From Mainframes to Personal Computing: The Journey

From mainframes to desktops, from desktops to laptops, from laptops to phones, and from phones to watches. So far. As I said in the previous edition of Tech Tuesdays, my daughter doesn’t think of Alexa as a computer, but what is Alexa if not one?

We are an empowered species today, for most of us – not all, to be sure, but most of us – carry around with us more computing power than was used to send people to the moon. Not only do we take it for granted, but the programming itself is done at such a high level that we aren’t even aware that we’re programming a machine.

For example: when my daughter says to Alexa, “Set a timer for five minutes”, she’s really programming a computer to emit a series of beeps in three hundred seconds, starting now. But this wasn’t always the case. There was a time when people were excited about the fact that they could get a machine home into which they would have to laboriously (by our current standards) input a series of instructions for it to do certain things.

What kind of machines were these? Who made them, for what reason? What changed in terms of ease of use, design, and available accessories – and with what results for us, as society?

In today’s set of five links, we take a look at the answers to some of these questions.

  1. “At the time that IBM had decided to enter the personal computer market in response to Apple’s early success, IBM was the giant of the computer industry and was expected to crush Apple’s market share. But because of these shortcuts that IBM took to enter the market quickly, they ended up releasing a product that was easily copied by other manufacturers using off the shelf, non-proprietary parts. So in the long run, IBM’s biggest role in the evolution of the personal computer was to establish the de facto standard for hardware architecture amongst a wide range of manufacturers. IBM’s pricing was undercut to the point where IBM was no longer the significant force in development, leaving only the PC standard they had established. Emerging as the dominant force from this battle amongst hardware manufacturers who were vying for market share was the software company Microsoft that provided the operating system and utilities to all PCs across the board, whether authentic IBM machines or the PC clones.”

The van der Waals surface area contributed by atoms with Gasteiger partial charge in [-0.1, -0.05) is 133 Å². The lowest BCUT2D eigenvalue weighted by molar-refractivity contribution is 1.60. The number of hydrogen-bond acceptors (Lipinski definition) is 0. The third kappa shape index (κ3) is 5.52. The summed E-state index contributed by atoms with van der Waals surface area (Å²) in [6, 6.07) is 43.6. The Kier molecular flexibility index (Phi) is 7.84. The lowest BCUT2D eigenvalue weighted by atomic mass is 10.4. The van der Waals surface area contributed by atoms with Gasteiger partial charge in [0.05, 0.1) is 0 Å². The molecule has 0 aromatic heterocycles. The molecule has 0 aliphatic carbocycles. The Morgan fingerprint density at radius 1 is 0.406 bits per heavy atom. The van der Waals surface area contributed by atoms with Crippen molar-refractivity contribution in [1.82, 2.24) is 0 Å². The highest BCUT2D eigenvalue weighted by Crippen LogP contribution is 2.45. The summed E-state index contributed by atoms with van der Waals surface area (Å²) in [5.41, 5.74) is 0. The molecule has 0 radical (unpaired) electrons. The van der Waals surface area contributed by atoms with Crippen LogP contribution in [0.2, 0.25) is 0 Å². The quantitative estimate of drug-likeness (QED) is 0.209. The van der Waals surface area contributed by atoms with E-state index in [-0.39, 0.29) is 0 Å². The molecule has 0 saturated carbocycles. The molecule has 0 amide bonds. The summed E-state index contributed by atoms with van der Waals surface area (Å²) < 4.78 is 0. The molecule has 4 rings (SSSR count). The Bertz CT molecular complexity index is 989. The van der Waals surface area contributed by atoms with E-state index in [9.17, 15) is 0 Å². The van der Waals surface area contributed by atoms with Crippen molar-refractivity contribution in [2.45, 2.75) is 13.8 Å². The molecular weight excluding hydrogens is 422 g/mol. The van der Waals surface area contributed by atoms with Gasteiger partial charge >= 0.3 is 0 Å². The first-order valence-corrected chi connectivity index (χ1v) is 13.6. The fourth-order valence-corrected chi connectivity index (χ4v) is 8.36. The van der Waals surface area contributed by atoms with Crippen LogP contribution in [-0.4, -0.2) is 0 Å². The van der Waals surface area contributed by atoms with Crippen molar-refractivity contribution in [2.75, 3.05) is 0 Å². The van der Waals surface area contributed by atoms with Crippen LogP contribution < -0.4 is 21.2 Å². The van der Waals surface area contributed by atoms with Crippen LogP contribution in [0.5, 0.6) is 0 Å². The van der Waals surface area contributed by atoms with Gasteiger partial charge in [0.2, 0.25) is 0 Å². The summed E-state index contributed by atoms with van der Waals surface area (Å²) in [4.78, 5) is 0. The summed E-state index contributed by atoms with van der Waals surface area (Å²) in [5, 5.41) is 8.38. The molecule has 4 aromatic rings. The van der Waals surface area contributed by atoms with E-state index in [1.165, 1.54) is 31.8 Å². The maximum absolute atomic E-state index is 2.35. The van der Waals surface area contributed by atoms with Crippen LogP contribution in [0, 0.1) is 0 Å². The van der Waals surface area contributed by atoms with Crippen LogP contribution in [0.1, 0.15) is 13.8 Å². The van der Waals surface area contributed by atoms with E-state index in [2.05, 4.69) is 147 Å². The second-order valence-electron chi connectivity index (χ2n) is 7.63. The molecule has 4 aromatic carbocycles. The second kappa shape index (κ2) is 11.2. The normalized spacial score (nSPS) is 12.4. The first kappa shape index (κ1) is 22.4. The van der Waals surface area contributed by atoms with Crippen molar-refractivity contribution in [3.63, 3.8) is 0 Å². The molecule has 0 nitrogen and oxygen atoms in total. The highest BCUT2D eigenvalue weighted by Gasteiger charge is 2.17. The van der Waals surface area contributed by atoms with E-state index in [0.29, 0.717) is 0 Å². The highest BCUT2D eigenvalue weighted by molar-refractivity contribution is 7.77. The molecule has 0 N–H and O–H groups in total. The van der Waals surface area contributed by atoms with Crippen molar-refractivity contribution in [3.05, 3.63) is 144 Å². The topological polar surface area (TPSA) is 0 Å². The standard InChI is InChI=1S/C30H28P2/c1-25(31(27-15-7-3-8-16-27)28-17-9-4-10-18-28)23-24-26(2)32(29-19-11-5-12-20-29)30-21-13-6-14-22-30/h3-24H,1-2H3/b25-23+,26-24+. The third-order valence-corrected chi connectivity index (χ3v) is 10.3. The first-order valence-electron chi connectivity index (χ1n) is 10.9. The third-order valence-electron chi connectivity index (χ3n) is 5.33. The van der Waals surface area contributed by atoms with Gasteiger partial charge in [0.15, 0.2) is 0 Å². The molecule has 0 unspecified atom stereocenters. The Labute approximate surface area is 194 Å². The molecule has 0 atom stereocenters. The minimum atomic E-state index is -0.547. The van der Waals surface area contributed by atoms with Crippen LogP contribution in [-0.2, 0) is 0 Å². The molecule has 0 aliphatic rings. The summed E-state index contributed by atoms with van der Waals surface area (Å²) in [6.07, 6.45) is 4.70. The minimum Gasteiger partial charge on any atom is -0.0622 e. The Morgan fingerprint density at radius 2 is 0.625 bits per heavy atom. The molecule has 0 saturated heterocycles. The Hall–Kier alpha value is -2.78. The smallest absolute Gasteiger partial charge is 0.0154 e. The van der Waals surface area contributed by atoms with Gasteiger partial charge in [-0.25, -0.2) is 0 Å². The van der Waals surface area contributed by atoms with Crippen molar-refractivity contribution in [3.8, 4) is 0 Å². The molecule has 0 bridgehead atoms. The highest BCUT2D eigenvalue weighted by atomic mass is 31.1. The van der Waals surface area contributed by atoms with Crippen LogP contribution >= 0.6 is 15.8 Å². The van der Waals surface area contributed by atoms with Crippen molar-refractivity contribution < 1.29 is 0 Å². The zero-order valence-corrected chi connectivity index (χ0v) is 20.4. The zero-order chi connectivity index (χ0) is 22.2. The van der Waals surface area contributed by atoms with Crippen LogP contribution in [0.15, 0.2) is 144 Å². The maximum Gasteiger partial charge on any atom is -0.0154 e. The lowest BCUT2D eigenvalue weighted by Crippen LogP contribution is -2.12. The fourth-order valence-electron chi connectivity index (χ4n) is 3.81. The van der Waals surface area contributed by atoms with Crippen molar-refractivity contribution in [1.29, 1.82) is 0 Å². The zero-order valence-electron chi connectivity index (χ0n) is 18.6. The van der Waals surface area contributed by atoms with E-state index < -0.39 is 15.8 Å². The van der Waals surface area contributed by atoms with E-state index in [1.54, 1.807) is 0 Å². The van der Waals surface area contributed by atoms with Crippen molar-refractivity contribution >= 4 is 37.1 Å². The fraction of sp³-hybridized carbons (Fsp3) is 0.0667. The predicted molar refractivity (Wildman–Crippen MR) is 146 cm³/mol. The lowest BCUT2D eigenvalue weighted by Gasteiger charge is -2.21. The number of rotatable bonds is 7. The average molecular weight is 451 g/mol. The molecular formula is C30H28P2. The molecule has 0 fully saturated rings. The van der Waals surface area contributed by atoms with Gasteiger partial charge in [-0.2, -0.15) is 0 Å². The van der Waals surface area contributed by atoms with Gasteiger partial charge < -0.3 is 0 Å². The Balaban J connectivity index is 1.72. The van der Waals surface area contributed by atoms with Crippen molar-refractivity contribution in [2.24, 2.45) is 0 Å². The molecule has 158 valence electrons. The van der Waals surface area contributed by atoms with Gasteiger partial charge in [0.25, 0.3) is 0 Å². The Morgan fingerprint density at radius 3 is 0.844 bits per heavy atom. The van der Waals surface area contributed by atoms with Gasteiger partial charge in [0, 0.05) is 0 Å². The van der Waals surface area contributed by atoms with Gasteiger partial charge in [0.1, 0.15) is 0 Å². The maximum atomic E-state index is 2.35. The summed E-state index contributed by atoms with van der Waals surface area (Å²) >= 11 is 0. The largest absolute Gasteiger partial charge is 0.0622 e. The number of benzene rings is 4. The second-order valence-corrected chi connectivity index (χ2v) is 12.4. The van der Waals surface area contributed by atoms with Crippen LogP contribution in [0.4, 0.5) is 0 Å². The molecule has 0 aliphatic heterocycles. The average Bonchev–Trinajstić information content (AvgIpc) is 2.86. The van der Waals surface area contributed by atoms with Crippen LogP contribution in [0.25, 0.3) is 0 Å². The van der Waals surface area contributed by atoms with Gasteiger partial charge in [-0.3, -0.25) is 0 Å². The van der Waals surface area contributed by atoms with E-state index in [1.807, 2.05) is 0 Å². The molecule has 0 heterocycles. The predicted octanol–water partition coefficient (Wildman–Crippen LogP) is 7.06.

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    The excerpt above comes a long way into the Wikipedia article, and the correct way to read this article, if you ask me, is to scan through it, rather than read every single word. But the excerpt, for an economist, is the most interesting part, for it explains how Microsoft became Microsoft – because of an ill-thought out strategy by IBM!
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  2. “Although the company knew that it could not avoid competition from third-party software on proprietary hardware—Digital Research released CP/M-86 for the IBM Displaywriter, for example—it considered using the IBM 801 RISC processor and its operating system, developed at the Thomas J. Watson Research Center in Yorktown Heights, New York. The 801 processor was more than an order of magnitude more powerful than the Intel 8088, and the operating system more advanced than the PC DOS 1.0 operating system from Microsoft. Ruling out an in-house solution made the team’s job much easier and may have avoided a delay in the schedule, but the ultimate consequences of this decision for IBM were far-reaching.”